Group appeals casino decision
Wednesday 4th December 2019
An anti-casino group is appealing to the state Supreme Court a circuit court judge's decision to declare unconstitutional an initiated Pope County ordinance that requires voter approval before a casino-license candidate can be endorsed by local officials, according to a court document released Tuesday.
The notice of appeal filed by James Knight on behalf of the group Citizens for a Better Pope County does not elaborate on the arguments against 5th Judicial Circuit Judge Bill Pearson's Oct. 29 ruling dismissing the case, which was filed against County Judge Ben Cross as well as members of the Pope County Quorum Court. The notice only states that the group is challenging Pearson's Oct. 3 ruling allowing Cherokee Nation Businesses to intervene in the case and granting the final motion to dismiss the suit.
Messages left for Travis Story, the attorney of record for Knight and Citizens for a Better Pope County, were not returned as of late Tuesday.
Pearson also dismissed claims that Cross and Quorum Court members violated the state Freedom of Information Act by meeting in secret before they approved a resolution on Aug. 13 in support of Cherokee Nation Businesses obtaining a casino license there.
Cross said the appeal of the dismissal "doesn't come as any surprise."
"I trust in our legal system and anticipated this would be the next course of action on the issue," Cross said.
In November 2018, voters statewide approved Amendment 100, which allows new casinos in Pope and Jefferson counties and allows the expansion of casino gambling at the racetracks in Hot Springs and West Memphis. Amendment 100 required local officials to endorse the Pope and Jefferson county casinos.
Pope County voters widely rejected the amendment and also approved Ordinance 2018-0-42, which required officials, before issuing an endorsement, to take the issue to the polls.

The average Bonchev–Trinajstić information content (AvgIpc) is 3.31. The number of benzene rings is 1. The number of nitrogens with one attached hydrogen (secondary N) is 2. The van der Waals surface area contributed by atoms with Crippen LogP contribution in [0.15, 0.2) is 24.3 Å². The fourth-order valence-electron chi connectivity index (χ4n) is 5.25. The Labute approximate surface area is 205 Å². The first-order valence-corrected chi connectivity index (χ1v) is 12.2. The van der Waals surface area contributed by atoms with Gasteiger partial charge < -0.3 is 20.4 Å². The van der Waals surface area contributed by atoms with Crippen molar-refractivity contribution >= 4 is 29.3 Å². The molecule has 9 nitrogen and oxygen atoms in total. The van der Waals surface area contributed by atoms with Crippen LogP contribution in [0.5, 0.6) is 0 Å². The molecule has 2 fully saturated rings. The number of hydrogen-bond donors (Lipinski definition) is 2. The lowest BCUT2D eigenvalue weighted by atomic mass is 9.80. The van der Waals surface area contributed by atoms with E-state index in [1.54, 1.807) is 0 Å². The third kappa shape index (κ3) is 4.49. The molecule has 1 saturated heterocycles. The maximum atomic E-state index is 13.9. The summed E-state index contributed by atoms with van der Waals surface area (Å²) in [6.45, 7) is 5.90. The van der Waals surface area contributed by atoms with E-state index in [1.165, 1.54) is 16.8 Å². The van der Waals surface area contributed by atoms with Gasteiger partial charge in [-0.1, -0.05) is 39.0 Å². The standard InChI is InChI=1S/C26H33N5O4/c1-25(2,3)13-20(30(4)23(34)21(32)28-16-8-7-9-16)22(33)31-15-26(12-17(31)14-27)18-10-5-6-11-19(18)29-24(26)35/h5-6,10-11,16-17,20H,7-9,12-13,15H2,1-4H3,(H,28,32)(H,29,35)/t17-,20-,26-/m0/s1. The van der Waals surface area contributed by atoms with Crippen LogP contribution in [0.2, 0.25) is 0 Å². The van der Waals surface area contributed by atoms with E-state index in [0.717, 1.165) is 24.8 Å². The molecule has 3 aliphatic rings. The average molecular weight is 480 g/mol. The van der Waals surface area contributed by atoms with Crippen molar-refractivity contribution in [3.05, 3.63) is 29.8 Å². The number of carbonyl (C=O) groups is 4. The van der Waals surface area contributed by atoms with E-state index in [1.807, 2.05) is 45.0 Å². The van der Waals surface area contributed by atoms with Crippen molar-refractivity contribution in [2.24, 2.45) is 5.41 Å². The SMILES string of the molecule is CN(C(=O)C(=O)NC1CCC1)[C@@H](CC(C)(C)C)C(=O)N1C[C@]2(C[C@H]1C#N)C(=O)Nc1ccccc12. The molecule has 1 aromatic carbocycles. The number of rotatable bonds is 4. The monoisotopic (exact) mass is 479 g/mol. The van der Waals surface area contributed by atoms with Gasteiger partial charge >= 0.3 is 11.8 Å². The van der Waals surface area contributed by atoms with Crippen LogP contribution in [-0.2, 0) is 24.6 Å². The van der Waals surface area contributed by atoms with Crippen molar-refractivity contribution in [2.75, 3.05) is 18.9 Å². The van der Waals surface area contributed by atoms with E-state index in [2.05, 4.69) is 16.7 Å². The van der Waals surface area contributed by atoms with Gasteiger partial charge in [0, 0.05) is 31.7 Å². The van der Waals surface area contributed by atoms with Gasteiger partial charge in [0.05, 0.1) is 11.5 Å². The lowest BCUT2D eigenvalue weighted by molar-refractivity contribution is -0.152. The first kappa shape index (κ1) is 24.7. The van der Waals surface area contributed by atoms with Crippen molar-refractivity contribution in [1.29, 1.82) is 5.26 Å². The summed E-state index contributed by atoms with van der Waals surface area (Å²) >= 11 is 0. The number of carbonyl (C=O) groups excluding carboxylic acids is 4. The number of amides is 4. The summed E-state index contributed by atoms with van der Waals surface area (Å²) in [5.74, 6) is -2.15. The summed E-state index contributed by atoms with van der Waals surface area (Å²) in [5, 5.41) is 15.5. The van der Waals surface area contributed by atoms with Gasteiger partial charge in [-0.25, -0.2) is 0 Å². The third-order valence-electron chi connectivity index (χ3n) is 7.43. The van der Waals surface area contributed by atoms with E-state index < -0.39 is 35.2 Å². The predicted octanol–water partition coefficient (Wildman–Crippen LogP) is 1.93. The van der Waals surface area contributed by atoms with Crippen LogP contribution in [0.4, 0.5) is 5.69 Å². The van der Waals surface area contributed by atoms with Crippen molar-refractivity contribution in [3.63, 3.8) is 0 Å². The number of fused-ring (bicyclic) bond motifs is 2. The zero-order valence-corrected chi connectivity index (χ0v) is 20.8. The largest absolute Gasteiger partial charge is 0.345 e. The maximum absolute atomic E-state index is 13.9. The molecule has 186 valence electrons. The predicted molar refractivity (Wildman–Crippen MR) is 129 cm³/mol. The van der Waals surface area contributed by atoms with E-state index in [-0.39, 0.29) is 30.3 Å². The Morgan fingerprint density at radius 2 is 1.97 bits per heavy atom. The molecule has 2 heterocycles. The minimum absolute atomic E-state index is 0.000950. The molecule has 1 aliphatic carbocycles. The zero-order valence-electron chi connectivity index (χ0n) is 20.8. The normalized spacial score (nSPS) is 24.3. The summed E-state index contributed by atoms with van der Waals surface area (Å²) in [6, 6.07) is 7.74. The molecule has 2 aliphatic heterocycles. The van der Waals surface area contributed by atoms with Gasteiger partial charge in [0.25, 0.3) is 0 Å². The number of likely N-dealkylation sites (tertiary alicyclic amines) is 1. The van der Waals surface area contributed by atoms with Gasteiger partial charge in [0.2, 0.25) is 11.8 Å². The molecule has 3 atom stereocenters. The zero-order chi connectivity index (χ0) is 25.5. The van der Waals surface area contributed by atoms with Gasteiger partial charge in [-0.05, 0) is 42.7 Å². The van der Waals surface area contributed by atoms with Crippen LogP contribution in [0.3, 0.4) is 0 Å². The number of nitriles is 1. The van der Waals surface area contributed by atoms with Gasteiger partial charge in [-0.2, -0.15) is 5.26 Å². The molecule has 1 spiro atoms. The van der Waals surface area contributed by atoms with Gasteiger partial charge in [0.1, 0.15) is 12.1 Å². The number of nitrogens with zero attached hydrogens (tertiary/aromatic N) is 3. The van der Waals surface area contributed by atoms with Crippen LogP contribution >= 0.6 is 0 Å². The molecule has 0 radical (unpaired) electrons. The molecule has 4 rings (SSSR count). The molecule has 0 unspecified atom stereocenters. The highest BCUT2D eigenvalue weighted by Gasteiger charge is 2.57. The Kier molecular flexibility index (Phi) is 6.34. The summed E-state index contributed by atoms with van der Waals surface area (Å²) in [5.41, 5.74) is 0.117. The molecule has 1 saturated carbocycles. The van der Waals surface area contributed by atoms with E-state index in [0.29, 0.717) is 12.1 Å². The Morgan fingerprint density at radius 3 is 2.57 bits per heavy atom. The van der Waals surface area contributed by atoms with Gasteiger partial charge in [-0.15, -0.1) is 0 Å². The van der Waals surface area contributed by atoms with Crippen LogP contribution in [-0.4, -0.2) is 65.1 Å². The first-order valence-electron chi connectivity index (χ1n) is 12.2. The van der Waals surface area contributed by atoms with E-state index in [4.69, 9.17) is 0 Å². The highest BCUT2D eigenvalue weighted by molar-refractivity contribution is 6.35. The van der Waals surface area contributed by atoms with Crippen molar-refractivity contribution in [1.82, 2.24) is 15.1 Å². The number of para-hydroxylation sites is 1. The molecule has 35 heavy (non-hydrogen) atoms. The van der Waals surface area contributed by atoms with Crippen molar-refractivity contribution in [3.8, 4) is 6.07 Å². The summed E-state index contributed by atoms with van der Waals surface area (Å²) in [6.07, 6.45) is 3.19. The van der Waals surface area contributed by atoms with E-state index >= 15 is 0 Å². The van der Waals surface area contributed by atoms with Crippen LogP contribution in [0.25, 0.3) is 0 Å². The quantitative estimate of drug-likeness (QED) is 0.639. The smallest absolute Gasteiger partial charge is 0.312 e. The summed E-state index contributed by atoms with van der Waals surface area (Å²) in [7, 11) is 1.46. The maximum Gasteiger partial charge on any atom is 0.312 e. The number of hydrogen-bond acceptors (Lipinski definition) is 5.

Pearson dismissed the case the morning after the Quorum Court repealed the initiated ordinance.
The initiated ordinance, Pearson said in his ruling, is unconstitutional because it takes away powers granted by Amendment 100 to county and city officials. Ordinances cannot add additional qualifications to constitutional amendments, he ruled.
The case was one of a handful of suits and complaints brought by various interests after the Racing Commission initially rejected all five applicants for the Pope County casino license -- Gulfside Casino Partnership of Mississippi, Cherokee Nation Businesses of Oklahoma, Kehl Management of Iowa, Warner Gaming of Nevada and Choctaw Nation Division of Commerce of Oklahoma -- because none at the time had endorsements by local officials currently in office.
A Racing Commission rule and a state law added that the endorsements must come from officials serving at the time the license application is made.
Gulfside sued the Racing Commission after its application was denied because the endorsements it contained were from former local officials who had issued their support in December 2018 right before leaving office.
The Racing Commission -- which opened a second application window after the Quorum Court's endorsement of the Cherokees -- decided on Oct. 17 to hold off on considering applicants until all pending lawsuits have been resolved.
In another court case, Knight, on behalf of Citizens for a Better Pope County, said in a civil suit against the Racing Commission that the resolution approved Aug. 13 by the Pope County Quorum Court in support of the Cherokees is invalid because it is in direct contradiction to the initiated county ordinance approved in November.
That case is set for a hearing at 1:30 p.m. Dec. 18 in front of Pulaski County Circuit Judge Wendell Griffen.
Late last month, the Arkansas Ethics Commission dismissed casino-related ethics complaints filed by Jacksonville attorney William J. Ogles against two Pope County Quorum Court members and authorized the withdrawal of a complaint against a third member of the Quorum Court.
A review is still pending by the Office of Prosecutor Coordinator in Little Rock after Hans Stiritz, on behalf of Citizens for a Better Pope County, filed a complaint with affidavits alleging that county officials held private meetings that violated the Freedom of Information Act to discuss casinos.
The Racing Commission's window for the second round of applications closed Nov. 18 with applications submitted by Cherokee Nation Businesses and the Choctaw Nation. The proposal from the Choctaw Nation does not include letters of support from local elected officials.
Scott Hardin, a spokesman for the state Department of Finance and Administration, has said that the Racing Commission may waive at its December meeting a rule it adopted earlier this year that requires the commission to award and issue a casino license within 30 days of the close of the application period.
Metro on 12/04/2019